How "rural" are these areas that they're not worth it?
    • Doing some napkin math, that would be about 400m of fiber per customer. Assuming no river crossings, street crossings, or rocky terrain, new-new fiber could be trenched for around $15 000. Aerial masts could further reduce this cost to the $10 000 mark. Therefore, this model could become profitable for each customer after anywhere between 5 and 10 years, assuming a monthly subscription of $150 - and that's an extremely modest fee for such first-rate service.
      It is doable in the long-term, but it is purely a
    • by Xest (935314)

      This is exactly the issue in the UK, you have ignorant Londoners whinging about rural, when in reality rural in the UK is equivalent to suburbia in the US. Even countries like Norway and Sweden who have much smaller populations than us but just as much distance to cover have better broadband networks - the problem isn't that "rural" in the UK is cost prohibitive, it's that no one wants to spend the money when they can make more investing it in the markets etc.

      Realistically BT should be forced to roll it out

  • I thought that Britain is in danger of missing out on the economic and social benefits of superfast broadband due to The Pirate Bay being blocked.

    Thankyou Ladies and germs. I'm here all week.

  • by Anonymous Coward

    As a Canadian, I find the notion of rural areas in Britain being uneconomic to cable up to be quite hilarious.

  • by suss (158993)

    The UK just spent 24 billion Pounds on the Olympics and nobody wanted those...

    Surely they could have spent this money better on something like this broadband project... and with that much money left, give everyone a free PC!

  • by AmiMoJo (196126)

    could cause the government to miss its target of having the âoebest superfast broadband networkâ in Europe by 2015.

    Surely the government jests. They seem to think that getting Virgin and BT to install FTTC is going to get us there, but clearly nothing short of a full FTTH roll-out is going to work. Fujitsu offered to do it but that would have upset Tory party donors.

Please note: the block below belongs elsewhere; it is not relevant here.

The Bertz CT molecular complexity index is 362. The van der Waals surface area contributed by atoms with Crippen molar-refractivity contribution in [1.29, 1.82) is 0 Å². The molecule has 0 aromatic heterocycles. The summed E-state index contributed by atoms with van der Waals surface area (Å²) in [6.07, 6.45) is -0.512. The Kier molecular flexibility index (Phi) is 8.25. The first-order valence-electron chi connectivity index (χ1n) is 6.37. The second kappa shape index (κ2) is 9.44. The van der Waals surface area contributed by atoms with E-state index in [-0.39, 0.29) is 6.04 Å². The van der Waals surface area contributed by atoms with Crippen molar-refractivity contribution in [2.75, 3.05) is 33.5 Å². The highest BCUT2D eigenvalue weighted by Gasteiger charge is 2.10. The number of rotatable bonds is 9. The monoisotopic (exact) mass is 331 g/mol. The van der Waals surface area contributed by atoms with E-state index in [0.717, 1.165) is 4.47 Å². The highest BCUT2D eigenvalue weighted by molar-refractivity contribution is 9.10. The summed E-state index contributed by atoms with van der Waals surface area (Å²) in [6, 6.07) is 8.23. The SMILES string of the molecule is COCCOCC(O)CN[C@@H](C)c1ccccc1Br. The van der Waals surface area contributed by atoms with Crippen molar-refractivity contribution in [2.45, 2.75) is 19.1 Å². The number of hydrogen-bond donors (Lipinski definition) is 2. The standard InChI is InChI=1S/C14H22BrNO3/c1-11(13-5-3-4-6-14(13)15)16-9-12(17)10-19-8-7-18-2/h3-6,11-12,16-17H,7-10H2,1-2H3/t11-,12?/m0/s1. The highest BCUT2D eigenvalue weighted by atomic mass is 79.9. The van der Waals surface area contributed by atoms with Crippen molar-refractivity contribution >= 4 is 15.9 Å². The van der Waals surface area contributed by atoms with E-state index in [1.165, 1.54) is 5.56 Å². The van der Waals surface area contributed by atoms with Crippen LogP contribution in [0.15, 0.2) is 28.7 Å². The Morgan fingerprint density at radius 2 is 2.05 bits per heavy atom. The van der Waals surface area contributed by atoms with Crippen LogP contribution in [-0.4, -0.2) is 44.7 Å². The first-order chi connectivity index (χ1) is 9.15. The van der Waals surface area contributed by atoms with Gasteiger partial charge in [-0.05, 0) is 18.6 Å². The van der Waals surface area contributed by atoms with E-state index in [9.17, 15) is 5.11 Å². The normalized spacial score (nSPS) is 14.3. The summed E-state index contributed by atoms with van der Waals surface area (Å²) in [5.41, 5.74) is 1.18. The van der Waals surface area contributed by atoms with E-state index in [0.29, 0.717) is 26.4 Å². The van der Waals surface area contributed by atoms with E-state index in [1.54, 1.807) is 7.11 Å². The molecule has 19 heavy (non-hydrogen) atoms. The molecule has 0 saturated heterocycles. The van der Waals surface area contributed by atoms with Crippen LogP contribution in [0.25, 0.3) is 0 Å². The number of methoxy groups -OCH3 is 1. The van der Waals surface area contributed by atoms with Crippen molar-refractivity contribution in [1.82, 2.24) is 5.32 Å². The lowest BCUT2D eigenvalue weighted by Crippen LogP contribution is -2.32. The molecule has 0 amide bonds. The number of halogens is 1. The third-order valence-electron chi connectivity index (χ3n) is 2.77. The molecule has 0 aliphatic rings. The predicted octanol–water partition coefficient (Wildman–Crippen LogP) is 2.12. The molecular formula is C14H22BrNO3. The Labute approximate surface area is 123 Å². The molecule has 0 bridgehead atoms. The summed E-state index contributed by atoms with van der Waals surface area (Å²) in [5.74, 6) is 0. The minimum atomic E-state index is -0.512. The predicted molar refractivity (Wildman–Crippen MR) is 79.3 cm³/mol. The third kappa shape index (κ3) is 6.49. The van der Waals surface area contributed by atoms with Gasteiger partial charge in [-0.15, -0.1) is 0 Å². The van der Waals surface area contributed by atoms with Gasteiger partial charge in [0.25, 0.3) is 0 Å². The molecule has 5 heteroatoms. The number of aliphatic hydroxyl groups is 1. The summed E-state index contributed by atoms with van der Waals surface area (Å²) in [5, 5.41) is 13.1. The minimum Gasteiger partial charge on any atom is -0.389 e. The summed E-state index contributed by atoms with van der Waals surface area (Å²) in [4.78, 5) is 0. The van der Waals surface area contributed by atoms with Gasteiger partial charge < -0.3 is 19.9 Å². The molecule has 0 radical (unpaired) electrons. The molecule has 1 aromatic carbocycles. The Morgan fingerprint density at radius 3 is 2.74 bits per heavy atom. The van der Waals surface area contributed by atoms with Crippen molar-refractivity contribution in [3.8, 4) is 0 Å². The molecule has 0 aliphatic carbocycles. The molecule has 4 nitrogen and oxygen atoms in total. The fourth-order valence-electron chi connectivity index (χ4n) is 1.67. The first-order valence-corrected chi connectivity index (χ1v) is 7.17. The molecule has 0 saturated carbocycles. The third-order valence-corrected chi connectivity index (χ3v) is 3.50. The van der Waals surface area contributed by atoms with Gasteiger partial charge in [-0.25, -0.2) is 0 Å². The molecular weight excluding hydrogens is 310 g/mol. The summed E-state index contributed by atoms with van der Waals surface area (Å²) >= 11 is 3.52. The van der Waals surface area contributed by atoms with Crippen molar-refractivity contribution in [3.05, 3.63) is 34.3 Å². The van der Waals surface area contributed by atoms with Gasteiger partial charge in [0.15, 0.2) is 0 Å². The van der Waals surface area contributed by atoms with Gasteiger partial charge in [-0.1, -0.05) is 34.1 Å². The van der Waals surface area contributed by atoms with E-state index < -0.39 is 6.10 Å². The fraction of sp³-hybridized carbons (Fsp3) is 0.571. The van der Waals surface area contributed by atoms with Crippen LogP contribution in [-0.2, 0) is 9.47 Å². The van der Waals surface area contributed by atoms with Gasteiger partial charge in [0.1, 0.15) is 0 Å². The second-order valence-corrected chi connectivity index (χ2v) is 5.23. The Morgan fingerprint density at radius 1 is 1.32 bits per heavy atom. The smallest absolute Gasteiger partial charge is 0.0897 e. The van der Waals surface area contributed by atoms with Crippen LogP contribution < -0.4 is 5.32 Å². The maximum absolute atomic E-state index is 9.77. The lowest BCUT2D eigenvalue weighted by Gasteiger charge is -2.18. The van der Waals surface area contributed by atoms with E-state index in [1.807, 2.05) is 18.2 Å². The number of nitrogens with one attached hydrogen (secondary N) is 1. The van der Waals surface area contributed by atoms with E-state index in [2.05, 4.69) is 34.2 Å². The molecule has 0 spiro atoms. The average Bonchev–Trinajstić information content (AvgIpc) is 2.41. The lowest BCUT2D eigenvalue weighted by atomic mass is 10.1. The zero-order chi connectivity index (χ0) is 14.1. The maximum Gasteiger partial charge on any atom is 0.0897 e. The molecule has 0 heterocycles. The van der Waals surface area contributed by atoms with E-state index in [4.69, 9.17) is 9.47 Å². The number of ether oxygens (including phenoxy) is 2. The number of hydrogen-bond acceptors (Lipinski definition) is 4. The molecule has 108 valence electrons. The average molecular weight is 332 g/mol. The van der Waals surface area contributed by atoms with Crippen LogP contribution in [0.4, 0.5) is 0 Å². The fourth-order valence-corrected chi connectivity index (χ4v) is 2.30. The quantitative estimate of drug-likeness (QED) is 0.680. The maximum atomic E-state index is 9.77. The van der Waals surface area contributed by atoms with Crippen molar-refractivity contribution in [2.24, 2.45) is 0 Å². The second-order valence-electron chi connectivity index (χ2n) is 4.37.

• by Froggie (1154)

      FTTC would be a damn sight better than what we have. If we actually *mean* cabinet, then most people are a few hundred metres away from their nearest cabinet. However, rural users are typically several km from their local exchange. The wiring is set up for 1960s phone systems, with long runs of many many pairs from the exchange out to neighbouring villages - runs that could be replaced with something as lowly as a single gigabit link for drastically improved connections over an all-IP network.

  • > cause the government to miss its target of having the “best superfast broadband network” in Europe by 2015.'

    I'm curious as to how fast the best network is considered to be in Europe currently and what the target of the government is. The article is severely lacking in this information.

  • Chaps, I hate to say it, but I'm going to need another 1B pounds sterling. I won't bore you with the details, but suffice it to say that if you don't come up with the money, you're in danger of missing out on the economic and social benefits of superfast broadband. Those are some fantastic knees, by the way.

    • Use Gamemaker. I detected that you're not using Gamemaker. It'll make you more hip, and it offers extreme slowness. Why not use Gamemaker? There are an infinite amount of reasons that you should, and no reasons that you shouldn't.

      Switch to Gamemaker. Return to Gamemakerdom.